OK so you want to adopt a dog from a rescue here in NH
FIRST never adopt sight unseen.
Don't long distance adopt so a group can ship direct to you and avoid NH laws
Rescue groups in NH must be licensed as a shelter/rescue and have a home base IN NH. They can have foster homes that do not need to be licensed themselves as long as all adoptions are done at the licensed facility or Petco/Petsmart, not the foster home
Some groups try to get around this law by
being licensed as a broker. Brokers are NOT allowed foster homes.
NO LEGITIMATE rescue will be licensed as a
broker instead of a rescue/shelter. Doing so is just an effort to
laws, in particular the quarantine and inspection laws. There is NO
EXCUSE for a legitimate rescue to operate in NH without a proper
MAKE SURE the group you deal with has a NH RESCUE/SHELTER license.
Make sure the dog is in a foster home for a period of time before you adopt it.
Make sure the dog has a current (less than 2 weeks old) health certificate issued by a NH veterinarian
There is a blog entry is making the rounds about how the "new" NH law regarding foster homes is killing shelter dogs. There is no new law, the state merely clarified the current rules making it clear that BROKER licensed rescues could not have foster homes (and they were never supposed to!).
In contrast there are MANY properly licensed NH rescues who work hard to follow the laws and provide carefully screened adoptors with the best and healthiest dog for their home
For more about the laws regarding NH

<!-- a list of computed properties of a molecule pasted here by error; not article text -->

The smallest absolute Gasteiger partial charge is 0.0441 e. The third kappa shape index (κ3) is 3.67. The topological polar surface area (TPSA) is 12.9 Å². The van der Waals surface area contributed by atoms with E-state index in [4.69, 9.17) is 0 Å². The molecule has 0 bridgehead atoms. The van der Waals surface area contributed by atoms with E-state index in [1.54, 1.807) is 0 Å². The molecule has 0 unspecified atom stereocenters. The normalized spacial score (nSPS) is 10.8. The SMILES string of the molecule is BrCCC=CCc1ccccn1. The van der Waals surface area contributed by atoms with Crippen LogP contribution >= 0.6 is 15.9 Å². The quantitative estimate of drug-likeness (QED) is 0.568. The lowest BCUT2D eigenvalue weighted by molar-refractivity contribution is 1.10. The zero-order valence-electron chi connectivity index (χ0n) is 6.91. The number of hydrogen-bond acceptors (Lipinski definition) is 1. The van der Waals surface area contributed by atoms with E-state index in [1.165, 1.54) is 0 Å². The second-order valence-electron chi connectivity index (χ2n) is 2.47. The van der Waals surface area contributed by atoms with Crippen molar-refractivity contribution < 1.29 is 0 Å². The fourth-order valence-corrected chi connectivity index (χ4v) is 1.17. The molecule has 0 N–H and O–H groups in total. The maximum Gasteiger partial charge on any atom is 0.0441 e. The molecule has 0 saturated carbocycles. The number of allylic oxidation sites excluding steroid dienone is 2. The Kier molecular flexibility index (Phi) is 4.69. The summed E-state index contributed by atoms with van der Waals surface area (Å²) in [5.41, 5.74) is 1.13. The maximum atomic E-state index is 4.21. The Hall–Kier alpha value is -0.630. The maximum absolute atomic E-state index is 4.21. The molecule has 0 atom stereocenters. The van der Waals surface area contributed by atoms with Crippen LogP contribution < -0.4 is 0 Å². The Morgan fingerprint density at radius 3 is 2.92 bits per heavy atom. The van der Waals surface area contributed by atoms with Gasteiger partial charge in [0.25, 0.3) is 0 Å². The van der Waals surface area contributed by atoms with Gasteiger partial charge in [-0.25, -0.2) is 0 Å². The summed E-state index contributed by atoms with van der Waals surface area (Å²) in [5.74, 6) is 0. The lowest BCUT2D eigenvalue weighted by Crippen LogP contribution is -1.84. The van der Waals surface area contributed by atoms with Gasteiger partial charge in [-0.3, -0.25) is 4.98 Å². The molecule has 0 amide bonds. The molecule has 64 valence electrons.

Rescues and the difference between a legitimate properly licensed group
and a Broker licensed group, click here
North East's Miss Madeline (Maddie). Was a baby girl born April 7, 1999 Maddie Came to us as a scared, fearful, snarly 8 1/2 week old . We were her last hope and if we could not straighten her out she would be euthanised. We kept her awhile, trained and socialized and Maddie was successfully adopted out to a family who loved her
North East's Tonka (Tonka) Tonka was a boy born July 24, 1999. His mom (Shayna) was picked up as a stray in Massachussetts and was sent to a shelter foster home where one night she gave birth to 5 pups! Tonka was adopted successfully
North East's Tessa (Tessa) was a sweet
petitie young lady who was born approximatly Sept 1 1999. Until Nov. 26
1999 she had never seen the outside of the basement where she was born!
She had fleas and every worm known to dogs. (We got rid of all of those
pests right away!)
The entire world was new to her and some of it is a bit scarey. However Tessa had a sound temperament and by the time we adopted her to her new home in January she was a perfectly normal puppy!
North East's Shenandoah (Shannon) was
found on a snowbank in a store parking lot by a man driving a snow plow
in Maine. We never discovered if she was dumped by someone or somehow
She was born sometime in December of 1999 and after several months with us was adopted successfully to a very experienced home.